My Tale of Woe
When I graduated from university and had my first job as a software engineer at Harman Becker Automotive Systems GmbH I should do the parental leave cover for a colleague. He showed me his project, gave me some info e.g. contact person and went off to Canada.
Literally on the second day he was away, the phone started to ring. The OEM had a A++ blocker issue found in the software and everything pointed to the component I was now maintaining.
I tried to reproduce the issue manually but no chance: I couldn’t find the right stimuli on my test bench to make my software run into that issue.
TCE for the rescue
The framework team had a beta version of a tool called Test Case Editor. With that tool I was able to set up a test which produced the same log output as the error traces we got from the car and – voila! – my software component produced this issue. Thanks to debugging I could figure out the root cause (just a missing “else” clause) and fix it within minutes.
After that episode I knew: Automated tests are my friends!
Test Driven Development and Test First
Test driven development or TDD is a methodology or mindset for developing software. In its purest form there should be no change to your code base without adding, changing or deleting corresponding test cases simultaneously or -even better- before. So the test drives your development.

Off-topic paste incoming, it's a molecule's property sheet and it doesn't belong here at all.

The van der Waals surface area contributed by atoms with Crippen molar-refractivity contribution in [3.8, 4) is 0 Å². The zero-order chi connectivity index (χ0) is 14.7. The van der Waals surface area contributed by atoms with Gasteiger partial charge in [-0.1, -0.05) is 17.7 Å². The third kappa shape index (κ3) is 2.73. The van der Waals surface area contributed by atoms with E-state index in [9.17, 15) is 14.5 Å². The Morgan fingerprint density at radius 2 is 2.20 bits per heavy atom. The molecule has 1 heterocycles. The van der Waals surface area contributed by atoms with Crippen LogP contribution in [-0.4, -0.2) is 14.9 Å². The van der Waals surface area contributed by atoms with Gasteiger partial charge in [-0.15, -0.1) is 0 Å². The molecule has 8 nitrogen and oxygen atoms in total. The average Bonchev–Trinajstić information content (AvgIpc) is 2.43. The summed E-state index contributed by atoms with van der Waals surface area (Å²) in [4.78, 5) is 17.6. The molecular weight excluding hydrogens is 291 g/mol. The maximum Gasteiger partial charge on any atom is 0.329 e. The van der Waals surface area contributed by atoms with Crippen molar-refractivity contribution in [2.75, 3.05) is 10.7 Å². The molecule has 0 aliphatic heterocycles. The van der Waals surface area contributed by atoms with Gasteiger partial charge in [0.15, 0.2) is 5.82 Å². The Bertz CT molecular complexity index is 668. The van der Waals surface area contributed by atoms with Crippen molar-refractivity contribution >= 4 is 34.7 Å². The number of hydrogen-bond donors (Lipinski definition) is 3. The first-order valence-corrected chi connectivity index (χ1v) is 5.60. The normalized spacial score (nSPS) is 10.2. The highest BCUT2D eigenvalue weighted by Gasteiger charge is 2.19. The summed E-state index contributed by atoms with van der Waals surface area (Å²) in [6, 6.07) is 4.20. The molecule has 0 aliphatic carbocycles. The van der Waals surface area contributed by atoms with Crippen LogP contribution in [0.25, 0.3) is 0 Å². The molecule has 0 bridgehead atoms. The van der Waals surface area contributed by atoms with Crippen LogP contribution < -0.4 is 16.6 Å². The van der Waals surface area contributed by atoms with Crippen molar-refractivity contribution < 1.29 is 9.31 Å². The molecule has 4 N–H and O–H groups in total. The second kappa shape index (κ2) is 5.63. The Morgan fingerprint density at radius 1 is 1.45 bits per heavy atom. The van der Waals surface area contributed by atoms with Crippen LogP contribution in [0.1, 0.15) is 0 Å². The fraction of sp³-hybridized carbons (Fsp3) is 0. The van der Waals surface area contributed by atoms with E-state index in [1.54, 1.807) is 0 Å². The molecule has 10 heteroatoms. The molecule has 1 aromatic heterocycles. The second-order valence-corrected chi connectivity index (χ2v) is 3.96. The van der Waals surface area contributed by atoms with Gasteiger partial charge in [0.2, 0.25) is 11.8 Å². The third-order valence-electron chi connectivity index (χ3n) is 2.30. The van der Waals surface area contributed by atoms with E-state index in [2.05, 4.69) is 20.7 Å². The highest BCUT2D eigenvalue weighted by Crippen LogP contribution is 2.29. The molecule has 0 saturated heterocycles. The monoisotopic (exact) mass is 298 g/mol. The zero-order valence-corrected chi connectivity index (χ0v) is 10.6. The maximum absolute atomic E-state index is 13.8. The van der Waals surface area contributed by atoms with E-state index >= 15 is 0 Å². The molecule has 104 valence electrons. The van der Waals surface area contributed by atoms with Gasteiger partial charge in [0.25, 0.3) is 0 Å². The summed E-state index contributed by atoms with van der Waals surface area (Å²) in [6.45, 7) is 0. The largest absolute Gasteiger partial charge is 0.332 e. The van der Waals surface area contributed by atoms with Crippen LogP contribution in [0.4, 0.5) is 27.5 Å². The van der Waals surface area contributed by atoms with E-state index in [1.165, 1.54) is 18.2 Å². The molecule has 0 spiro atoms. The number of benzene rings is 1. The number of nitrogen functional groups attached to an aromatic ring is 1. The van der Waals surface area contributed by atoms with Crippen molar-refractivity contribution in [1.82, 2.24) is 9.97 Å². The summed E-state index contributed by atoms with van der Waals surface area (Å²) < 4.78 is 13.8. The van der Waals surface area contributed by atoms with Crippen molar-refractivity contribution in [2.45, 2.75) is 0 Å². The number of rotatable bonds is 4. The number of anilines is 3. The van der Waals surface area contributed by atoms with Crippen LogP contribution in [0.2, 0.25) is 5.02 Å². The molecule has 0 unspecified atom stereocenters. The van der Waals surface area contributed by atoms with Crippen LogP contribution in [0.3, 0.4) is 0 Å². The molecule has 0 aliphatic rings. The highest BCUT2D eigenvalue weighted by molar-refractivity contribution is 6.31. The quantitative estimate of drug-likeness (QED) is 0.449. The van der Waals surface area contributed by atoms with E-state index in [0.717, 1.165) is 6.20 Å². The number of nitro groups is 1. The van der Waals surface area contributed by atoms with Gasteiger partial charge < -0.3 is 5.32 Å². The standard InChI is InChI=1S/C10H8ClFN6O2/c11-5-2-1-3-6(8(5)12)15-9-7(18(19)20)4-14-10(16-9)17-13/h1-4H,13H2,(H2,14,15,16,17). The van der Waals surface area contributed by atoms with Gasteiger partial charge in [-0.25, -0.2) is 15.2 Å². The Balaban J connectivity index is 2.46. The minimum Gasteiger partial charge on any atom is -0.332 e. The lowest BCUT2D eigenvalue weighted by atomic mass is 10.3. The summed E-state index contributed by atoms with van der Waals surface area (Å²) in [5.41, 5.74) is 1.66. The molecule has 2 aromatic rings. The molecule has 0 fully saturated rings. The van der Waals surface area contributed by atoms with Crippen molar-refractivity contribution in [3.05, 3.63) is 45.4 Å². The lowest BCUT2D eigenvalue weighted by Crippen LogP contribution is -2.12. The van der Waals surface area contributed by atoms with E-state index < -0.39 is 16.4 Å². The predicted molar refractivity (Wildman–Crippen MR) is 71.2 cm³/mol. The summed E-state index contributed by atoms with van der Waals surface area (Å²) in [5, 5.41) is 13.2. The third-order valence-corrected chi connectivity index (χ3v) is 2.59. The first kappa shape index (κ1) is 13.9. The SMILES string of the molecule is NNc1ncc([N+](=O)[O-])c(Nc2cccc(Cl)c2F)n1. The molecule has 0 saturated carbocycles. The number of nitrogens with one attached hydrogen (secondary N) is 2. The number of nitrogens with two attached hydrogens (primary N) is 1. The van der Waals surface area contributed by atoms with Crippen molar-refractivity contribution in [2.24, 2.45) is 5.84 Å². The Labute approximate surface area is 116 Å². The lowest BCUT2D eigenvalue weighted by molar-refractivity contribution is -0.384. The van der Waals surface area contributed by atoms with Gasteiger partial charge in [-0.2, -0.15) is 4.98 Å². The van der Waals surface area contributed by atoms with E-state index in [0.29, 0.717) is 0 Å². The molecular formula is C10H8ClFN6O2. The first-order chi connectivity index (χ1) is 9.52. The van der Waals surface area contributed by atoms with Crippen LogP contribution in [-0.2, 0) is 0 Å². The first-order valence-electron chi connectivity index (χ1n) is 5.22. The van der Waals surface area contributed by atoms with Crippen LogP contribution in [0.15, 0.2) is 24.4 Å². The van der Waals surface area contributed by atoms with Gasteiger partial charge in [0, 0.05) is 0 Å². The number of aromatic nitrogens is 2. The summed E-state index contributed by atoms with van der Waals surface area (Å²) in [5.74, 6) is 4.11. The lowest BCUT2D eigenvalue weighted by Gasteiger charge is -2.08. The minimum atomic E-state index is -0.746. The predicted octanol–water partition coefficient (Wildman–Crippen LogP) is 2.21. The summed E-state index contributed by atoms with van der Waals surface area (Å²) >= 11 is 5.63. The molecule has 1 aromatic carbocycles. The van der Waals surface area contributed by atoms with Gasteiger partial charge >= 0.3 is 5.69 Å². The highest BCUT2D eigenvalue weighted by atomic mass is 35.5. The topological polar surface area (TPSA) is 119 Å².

Wording: instead of succeeding or failing test we often say “the test is green” or “the test is red”
A cycle of writing software in a test driven way looks like this
- 0 – Check that all test cases which already exists run!
- 1 – Write a test and assert the expectation of what your software should be doing e.g. assert that a function returns a specific value. The test result should be red at first to ensure that you are really adding the functionality which the test asks for
- 2 – Write your implementation until the specific test case becomes green
- 3 – Make sure that all test cases which were already there are still green as well
- 4 – Refactor your implementation as long as all test cases stay green
Anatomy of a TestCase
For easy understanding I chose a unittest fixture from Python
from unittest import TestCase class WebAppTest(TestCase): def setUp(self) -> None: self.client = app.test_client() def test_index_page(self): rv = self.client.get('/index') self.assertEqual(rv.status_code, 200) def test_index_page_content(self): rv = self.client.get('/index') self.assertEqual(rv.data, b"Hello Index Page") def tearDown(self) -> None: pass
Heuristics for brownfield projects
- Every new feature gets a test case
- Every fix for a severe bug gets a test case
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